I used to say I wanted to go to Machu Picchu; however, now there is another site that they have just uncovered that is similar to Machu Picchu but on another mountain. Itís not been well known, and Iíd love to see that. I would also love to see the Terracotta soldiers of China. They have always intrigued me. Iíd also love to study Spanish in San Miguel de Allende.

Thoughts on your mentors: The first boss I had after I left the field of education was Jeff Nixon at Amelia Island Plantation. He was absolutely a marvelous leader. He had a way of describing the outcome of what he wanted and then stepping back to let you figure out how to make it happen. He was always available if you needed input or advice; he would move boulders for you, but basically you owned [your outcomes].

One of the biggest lessons I recall was on how to give corrective feedback to someone. I was responsible for mailing out this very important opening invitation of Amelia Island Plantation. We had 850 property owners at that time, and it was a critical piece that I was supposed to take care of. These lists were developed by the sales executives who were selling parcels of land or homes. About a week before this grand opening, one of the sales guys named John came up to me and said, ďEileen none of my folks have gotten their invitation.Ē I said, ďThatís impossible, Iíve done it.Ē He replied, ďWell they havenít gotten it.Ē I opened up my file, and donít ask me how, but I did not have his list. The list just disappeared off the planet.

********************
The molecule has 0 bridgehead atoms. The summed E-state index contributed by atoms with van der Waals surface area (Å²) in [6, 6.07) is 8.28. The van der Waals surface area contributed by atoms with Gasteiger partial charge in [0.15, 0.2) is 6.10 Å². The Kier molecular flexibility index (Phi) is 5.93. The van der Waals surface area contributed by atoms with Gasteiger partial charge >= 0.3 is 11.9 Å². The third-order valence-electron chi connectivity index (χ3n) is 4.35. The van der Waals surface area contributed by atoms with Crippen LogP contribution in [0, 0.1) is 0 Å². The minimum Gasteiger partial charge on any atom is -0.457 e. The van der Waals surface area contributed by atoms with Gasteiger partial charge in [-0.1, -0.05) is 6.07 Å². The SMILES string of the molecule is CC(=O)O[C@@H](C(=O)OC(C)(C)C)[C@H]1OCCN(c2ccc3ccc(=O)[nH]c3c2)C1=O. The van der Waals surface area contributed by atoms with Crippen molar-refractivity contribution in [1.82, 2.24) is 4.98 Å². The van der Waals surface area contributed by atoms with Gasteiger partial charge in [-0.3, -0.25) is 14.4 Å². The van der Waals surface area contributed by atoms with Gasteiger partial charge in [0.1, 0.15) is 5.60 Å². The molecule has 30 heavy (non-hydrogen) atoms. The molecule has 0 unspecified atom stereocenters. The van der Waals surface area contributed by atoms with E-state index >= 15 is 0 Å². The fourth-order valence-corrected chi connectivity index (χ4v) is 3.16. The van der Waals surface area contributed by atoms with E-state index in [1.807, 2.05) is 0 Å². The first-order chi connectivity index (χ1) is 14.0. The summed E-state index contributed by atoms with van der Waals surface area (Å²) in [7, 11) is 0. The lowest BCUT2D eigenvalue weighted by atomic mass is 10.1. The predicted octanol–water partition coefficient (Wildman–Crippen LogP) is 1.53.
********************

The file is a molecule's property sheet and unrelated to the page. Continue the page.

I had to go to my boss, Jeff, and say, ďJeff, I donít know what happened, but I screwed up.Ē So he said, ďOk Iíll be right back.Ē I heard him walk around the hall, go over to the sales side, and I heard him say to John, ďHey John, weíve screwed up. Youíre right. Your folks didnít get it, but weíll make it better.Ē Jeff came back, and I looked at him and said, ďJeff, we didnít screw up. I screwed up.Ē He looked up with a funny smile and said, ďAnd it will never happen again! But you are right. Come onóIíll help you.Ē We sent telegrams to all of Johnís people, and Jeff was there in the office, working with me on sending out the invitations that had not gone out. Jeff did not make me bear the heat alone: He walked through it with me, showed me how to get out of it, and then helped me fix it. He never had to say another word, but if that guy had asked me to walk through hot coals I would have. That was such a powerful lesson to me.

For a period of time I was involved with Ken Blanchard at the Blanchard Company. Ken is a marvelous example of a leader who absolutely is congruent in what he says and what he does. Working with his company has been a lovely influence.